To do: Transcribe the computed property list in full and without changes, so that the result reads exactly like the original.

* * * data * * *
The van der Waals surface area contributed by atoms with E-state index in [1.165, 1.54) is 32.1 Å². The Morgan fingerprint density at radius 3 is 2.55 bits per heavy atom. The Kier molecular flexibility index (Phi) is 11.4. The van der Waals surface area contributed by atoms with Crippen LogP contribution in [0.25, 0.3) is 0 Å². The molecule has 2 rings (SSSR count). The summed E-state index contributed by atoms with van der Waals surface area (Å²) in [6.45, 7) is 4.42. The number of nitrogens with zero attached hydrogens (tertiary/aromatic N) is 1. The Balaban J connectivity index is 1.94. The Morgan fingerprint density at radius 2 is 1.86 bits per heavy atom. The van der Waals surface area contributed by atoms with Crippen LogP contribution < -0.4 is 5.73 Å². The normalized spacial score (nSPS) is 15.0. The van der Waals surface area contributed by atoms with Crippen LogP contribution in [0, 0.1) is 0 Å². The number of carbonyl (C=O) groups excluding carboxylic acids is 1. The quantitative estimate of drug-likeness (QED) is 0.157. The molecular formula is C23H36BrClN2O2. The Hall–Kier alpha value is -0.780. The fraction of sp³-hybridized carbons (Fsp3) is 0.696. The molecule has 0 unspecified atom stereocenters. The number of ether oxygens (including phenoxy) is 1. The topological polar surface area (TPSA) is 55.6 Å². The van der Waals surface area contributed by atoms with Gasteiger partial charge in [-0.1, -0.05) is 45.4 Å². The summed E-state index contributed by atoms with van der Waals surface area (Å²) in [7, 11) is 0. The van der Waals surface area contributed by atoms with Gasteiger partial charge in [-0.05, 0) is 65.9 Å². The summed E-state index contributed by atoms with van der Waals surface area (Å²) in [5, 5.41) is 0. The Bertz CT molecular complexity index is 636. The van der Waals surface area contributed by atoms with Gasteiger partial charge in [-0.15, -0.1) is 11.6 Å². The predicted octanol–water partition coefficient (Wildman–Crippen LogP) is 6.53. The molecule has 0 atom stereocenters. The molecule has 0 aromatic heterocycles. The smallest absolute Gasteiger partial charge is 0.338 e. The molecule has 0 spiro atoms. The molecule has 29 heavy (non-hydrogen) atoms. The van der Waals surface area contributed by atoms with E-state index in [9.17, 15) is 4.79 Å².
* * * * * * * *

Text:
The van der Waals surface area contributed by atoms with E-state index in [1.165, 1.54) is 32.1 Å². The Morgan fingerprint density at radius 3 is 2.55 bits per heavy atom. The Kier molecular flexibility index (Phi) is 11.4. The van der Waals surface area contributed by atoms with Crippen LogP contribution in [0.25, 0.3) is 0 Å². The molecule has 2 rings (SSSR count). The summed E-state index contributed by atoms with van der Waals surface area (Å²) in [6.45, 7) is 4.42. The number of nitrogens with zero attached hydrogens (tertiary/aromatic N) is 1. The Balaban J connectivity index is 1.94. The Morgan fingerprint density at radius 2 is 1.86 bits per heavy atom. The van der Waals surface area contributed by atoms with Crippen LogP contribution < -0.4 is 5.73 Å². The normalized spacial score (nSPS) is 15.0. The van der Waals surface area contributed by atoms with Crippen LogP contribution in [0, 0.1) is 0 Å². The number of carbonyl (C=O) groups excluding carboxylic acids is 1. The quantitative estimate of drug-likeness (QED) is 0.157. The molecular formula is C23H36BrClN2O2. The Hall–Kier alpha value is -0.780. The fraction of sp³-hybridized carbons (Fsp3) is 0.696. The molecule has 0 unspecified atom stereocenters. The number of ether oxygens (including phenoxy) is 1. The topological polar surface area (TPSA) is 55.6 Å². The van der Waals surface area contributed by atoms with Gasteiger partial charge in [-0.1, -0.05) is 45.4 Å². The summed E-state index contributed by atoms with van der Waals surface area (Å²) in [7, 11) is 0. The van der Waals surface area contributed by atoms with Gasteiger partial charge in [-0.05, 0) is 65.9 Å². The summed E-state index contributed by atoms with van der Waals surface area (Å²) in [5, 5.41) is 0. The Bertz CT molecular complexity index is 636. The van der Waals surface area contributed by atoms with Gasteiger partial charge in [-0.15, -0.1) is 11.6 Å². The predicted octanol–water partition coefficient (Wildman–Crippen LogP) is 6.53. The molecule has 0 atom stereocenters. The molecule has 0 aromatic heterocycles. The smallest absolute Gasteiger partial charge is 0.338 e. The molecule has 0 spiro atoms. The molecule has 29 heavy (non-hydrogen) atoms. The van der Waals surface area contributed by atoms with E-state index in [9.17, 15) is 4.79 Å².